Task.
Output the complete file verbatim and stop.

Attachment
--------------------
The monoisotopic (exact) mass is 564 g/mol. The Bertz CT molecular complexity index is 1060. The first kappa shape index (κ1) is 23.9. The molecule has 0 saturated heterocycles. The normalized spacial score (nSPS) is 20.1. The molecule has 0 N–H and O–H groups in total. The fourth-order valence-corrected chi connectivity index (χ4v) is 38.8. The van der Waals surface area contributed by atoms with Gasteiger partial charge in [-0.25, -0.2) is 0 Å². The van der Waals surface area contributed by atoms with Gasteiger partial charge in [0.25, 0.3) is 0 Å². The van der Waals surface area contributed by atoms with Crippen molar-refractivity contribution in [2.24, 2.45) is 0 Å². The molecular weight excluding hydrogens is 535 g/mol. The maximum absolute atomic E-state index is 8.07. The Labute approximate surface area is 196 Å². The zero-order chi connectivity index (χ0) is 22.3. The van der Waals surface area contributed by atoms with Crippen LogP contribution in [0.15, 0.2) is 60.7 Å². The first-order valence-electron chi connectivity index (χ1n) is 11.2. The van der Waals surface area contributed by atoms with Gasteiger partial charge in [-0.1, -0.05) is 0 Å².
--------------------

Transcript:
The monoisotopic (exact) mass is 564 g/mol. The Bertz CT molecular complexity index is 1060. The first kappa shape index (κ1) is 23.9. The molecule has 0 saturated heterocycles. The normalized spacial score (nSPS) is 20.1. The molecule has 0 N–H and O–H groups in total. The fourth-order valence-corrected chi connectivity index (χ4v) is 38.8. The van der Waals surface area contributed by atoms with Gasteiger partial charge in [-0.25, -0.2) is 0 Å². The van der Waals surface area contributed by atoms with Gasteiger partial charge in [0.25, 0.3) is 0 Å². The van der Waals surface area contributed by atoms with Crippen molar-refractivity contribution in [2.24, 2.45) is 0 Å². The molecular weight excluding hydrogens is 535 g/mol. The maximum absolute atomic E-state index is 8.07. The Labute approximate surface area is 196 Å². The zero-order chi connectivity index (χ0) is 22.3. The van der Waals surface area contributed by atoms with Crippen LogP contribution in [0.15, 0.2) is 60.7 Å². The first-order valence-electron chi connectivity index (χ1n) is 11.2. The van der Waals surface area contributed by atoms with Gasteiger partial charge in [-0.1, -0.05) is 0 Å².